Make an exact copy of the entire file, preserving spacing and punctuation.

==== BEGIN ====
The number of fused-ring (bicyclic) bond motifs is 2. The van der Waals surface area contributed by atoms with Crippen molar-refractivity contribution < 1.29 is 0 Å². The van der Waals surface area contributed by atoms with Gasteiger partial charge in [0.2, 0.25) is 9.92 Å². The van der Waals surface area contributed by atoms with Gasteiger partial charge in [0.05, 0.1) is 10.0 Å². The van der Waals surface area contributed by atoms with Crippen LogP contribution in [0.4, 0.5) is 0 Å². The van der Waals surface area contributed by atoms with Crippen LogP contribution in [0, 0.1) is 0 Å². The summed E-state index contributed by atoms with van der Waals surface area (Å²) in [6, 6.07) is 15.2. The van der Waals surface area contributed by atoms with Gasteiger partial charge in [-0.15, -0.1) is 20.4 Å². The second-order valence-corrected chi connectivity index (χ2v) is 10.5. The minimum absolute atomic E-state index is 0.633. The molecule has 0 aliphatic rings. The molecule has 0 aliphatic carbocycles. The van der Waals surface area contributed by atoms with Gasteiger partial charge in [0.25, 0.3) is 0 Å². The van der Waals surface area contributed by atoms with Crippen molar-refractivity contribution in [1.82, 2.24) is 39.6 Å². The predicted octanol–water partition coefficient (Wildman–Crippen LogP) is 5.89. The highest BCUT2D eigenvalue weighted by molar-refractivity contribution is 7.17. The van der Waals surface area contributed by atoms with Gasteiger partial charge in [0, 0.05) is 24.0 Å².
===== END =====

The number of fused-ring (bicyclic) bond motifs is 2. The van der Waals surface area contributed by atoms with Crippen molar-refractivity contribution < 1.29 is 0 Å². The van der Waals surface area contributed by atoms with Gasteiger partial charge in [0.2, 0.25) is 9.92 Å². The van der Waals surface area contributed by atoms with Gasteiger partial charge in [0.05, 0.1) is 10.0 Å². The van der Waals surface area contributed by atoms with Crippen LogP contribution in [0.4, 0.5) is 0 Å². The van der Waals surface area contributed by atoms with Crippen LogP contribution in [0, 0.1) is 0 Å². The summed E-state index contributed by atoms with van der Waals surface area (Å²) in [6, 6.07) is 15.2. The van der Waals surface area contributed by atoms with Gasteiger partial charge in [-0.15, -0.1) is 20.4 Å². The second-order valence-corrected chi connectivity index (χ2v) is 10.5. The minimum absolute atomic E-state index is 0.633. The molecule has 0 aliphatic rings. The molecule has 0 aliphatic carbocycles. The van der Waals surface area contributed by atoms with Gasteiger partial charge in [0.25, 0.3) is 0 Å². The van der Waals surface area contributed by atoms with Crippen molar-refractivity contribution in [1.82, 2.24) is 39.6 Å². The predicted octanol–water partition coefficient (Wildman–Crippen LogP) is 5.89. The highest BCUT2D eigenvalue weighted by molar-refractivity contribution is 7.17. The van der Waals surface area contributed by atoms with Gasteiger partial charge in [0, 0.05) is 24.0 Å².